False impersonation in Oklahoma City is often a misunderstood crime that carries major penalties. It is a crime that occurs in many forms; the most common form of false impersonation in Oklahoma is impersonating a police officer.
Note, however, that simply dressing up as a police officer at Halloween is not illegal, as long as you do not represent yourself to be an actual police officer.
FAQ: False Impersonation in Oklahoma
Many people who are charged with false impersonation in Oklahoma City have also been charged with other crimes, such as burglary or robbery; they often had disguised themselves as officers in order to gain access to someone’s home.
Beyond just impersonating an officer, it is illegal to impersonate any type of “public officer, civil or military, any firefighter, any law enforcement officer, any emergency medical technician or other emergency medical care provider, or any private individual having special authority by law to perform any act affecting the rights or interests of another.”
This type of false impersonation in Oklahoma is a misdemeanor crime, and can land you jail for up to six months and with a $2,000 fine. (Ok. Stat. Tit. 21 Sec. 1533)
However, anyone who impersonates an officer to create a “sham legal process” will face a felony conviction and two years in state prison, as well as a $5,000 fine.
Other Types of False Impersonation in Oklahoma
Impersonating any person who is not an officer under the following circumstances is also criminal activity:
- Marrying or pretends to marry, or to sustain the marriage relation toward another, with or without the permission of such other person; or,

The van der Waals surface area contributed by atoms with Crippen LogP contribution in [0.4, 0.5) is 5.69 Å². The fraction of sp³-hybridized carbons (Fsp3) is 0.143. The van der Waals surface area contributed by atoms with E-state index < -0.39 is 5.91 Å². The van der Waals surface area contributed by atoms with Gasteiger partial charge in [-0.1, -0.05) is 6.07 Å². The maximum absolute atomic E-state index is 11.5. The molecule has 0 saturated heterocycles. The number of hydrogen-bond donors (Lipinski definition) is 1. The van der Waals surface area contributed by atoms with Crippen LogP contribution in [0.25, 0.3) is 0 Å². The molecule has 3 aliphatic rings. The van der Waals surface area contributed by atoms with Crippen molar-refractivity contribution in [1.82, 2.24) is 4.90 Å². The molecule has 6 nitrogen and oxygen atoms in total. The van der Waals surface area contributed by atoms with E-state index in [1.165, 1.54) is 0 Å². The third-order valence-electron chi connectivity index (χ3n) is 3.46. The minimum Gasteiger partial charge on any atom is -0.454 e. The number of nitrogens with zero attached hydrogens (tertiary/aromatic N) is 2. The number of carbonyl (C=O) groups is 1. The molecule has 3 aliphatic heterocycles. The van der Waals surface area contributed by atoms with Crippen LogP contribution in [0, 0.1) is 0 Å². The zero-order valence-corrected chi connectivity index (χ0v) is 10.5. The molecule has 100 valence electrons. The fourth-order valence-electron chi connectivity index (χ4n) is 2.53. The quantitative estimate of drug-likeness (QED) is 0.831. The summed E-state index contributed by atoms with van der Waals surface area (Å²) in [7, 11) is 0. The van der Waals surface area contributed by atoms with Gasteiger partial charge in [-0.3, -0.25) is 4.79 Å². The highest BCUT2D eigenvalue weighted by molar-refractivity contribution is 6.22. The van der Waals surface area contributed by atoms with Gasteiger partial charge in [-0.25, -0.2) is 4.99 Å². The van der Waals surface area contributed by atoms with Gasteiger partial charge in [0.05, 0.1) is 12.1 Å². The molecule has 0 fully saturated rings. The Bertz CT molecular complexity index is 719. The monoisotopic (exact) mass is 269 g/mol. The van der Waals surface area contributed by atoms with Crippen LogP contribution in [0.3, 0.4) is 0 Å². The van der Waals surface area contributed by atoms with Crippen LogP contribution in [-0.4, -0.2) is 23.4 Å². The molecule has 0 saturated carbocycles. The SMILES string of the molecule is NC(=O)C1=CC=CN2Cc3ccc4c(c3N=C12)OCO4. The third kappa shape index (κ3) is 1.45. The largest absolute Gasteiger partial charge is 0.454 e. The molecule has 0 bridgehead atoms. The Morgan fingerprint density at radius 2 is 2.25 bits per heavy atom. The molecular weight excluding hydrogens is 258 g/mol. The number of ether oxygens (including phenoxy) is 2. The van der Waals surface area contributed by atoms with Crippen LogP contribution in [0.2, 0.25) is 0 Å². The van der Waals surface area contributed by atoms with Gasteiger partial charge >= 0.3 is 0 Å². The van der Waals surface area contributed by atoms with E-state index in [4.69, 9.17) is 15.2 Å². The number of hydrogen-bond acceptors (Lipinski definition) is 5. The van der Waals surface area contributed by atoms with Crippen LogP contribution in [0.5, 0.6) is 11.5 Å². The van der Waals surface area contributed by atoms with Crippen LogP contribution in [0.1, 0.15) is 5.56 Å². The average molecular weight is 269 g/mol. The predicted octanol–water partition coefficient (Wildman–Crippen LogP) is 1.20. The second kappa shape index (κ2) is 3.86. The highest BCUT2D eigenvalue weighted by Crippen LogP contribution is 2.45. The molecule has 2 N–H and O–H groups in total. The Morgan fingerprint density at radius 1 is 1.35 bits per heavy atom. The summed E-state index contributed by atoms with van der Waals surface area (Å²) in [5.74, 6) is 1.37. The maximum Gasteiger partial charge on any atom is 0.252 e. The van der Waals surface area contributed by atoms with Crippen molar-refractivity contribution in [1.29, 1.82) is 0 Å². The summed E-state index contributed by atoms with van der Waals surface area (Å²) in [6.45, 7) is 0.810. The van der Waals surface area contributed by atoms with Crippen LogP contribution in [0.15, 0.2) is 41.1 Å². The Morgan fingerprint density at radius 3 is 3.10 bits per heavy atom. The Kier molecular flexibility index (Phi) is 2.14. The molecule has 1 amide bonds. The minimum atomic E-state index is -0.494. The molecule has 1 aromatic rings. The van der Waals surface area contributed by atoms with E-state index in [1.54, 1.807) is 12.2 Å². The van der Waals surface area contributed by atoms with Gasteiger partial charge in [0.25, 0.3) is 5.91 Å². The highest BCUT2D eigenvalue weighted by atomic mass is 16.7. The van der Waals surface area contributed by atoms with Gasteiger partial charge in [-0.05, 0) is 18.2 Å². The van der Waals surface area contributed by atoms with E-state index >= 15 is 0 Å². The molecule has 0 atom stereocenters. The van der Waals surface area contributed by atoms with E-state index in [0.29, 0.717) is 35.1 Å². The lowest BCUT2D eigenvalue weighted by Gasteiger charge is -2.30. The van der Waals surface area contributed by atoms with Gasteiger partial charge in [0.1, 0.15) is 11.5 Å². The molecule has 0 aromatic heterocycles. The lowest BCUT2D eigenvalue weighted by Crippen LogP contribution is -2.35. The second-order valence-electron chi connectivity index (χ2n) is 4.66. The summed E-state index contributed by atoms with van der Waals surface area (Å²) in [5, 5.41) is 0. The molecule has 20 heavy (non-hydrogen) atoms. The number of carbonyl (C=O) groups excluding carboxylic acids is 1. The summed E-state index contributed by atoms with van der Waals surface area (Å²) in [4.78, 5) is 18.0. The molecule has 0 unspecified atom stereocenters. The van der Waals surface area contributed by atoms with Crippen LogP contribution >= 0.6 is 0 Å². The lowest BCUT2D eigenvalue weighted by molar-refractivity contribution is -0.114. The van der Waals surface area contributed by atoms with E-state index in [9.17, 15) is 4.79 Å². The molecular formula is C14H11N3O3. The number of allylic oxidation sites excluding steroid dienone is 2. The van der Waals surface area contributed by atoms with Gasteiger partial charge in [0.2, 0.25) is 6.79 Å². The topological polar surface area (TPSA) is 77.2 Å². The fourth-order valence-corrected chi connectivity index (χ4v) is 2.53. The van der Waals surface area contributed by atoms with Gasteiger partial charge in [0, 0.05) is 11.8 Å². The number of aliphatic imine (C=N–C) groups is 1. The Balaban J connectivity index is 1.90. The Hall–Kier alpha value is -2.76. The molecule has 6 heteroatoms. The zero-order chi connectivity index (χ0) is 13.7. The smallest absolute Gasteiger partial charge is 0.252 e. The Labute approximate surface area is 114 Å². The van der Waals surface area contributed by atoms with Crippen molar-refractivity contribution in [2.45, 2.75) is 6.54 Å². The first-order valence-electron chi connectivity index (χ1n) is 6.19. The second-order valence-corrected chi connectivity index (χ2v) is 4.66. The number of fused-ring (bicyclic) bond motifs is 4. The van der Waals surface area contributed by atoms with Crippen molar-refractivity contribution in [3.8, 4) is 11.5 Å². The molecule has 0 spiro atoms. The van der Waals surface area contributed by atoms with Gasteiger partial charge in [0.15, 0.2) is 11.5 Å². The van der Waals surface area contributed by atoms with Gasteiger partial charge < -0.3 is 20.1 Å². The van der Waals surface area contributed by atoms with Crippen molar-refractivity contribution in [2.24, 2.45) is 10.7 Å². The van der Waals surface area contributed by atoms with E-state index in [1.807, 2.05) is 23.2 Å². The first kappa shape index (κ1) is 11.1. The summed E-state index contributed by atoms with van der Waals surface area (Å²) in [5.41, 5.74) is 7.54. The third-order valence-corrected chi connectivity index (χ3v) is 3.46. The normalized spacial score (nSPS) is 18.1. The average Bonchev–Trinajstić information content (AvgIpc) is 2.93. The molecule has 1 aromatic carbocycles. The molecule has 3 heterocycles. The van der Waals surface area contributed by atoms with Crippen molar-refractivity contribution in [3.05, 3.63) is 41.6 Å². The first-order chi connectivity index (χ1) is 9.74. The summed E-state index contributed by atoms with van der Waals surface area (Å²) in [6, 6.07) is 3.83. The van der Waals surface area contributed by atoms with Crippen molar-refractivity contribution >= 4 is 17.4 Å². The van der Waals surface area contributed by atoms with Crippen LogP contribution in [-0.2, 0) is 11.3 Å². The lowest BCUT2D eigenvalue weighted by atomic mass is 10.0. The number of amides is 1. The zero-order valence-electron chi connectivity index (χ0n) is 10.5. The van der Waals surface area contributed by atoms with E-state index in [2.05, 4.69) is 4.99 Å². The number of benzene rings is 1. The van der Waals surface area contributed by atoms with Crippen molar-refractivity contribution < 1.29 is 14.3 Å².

- Becoming bail or surety for any party, in any proceeding whatever, before any court or officer authorized to take such bail or surety; or,
- Subscribing, verifying, publishing, acknowledging or proving, in the name of another person, any written instrument, with intent that the same may be delivered or used as true; or,
- Doing any other act whereby, if it were done by the person falsely personated, he might in any event become liable to any suit or prosecution, or to pay any sum of money, or to incur any charge, forfeiture or penalty, or whereby any benefit might accrue to the party personating, or to any other person.
Violating this provision of the law can lead to a felony conviction and 10 years in jail. (Ok. Stat. Tit. 21 Sec. 1532)
Impersonation to Receive Money or Property
Anyone who impersonates someone else in order to receive money or property, knowing it is intended to be delivered to the individual being impersonated, may be guilty of a felony punishable by 10 years in prison. (Ok. Stat. Tit. 21 Sec. 1533)
Free Consultation: Oklahoma City Felony Attorney
If you’ve been charged with false impersonation in Oklahoma, reach out to the Criminal Defense Law Office of Oklahoma City at 405-588-4529 (588-4LAW). Your first consultation is always free, confidential, and with no obligation to hire one of our Oklahoma City criminal defense lawyers.
If you prefer, send your question directly to an Oklahoma City felony attorney by using the contact form at the top right side of this page.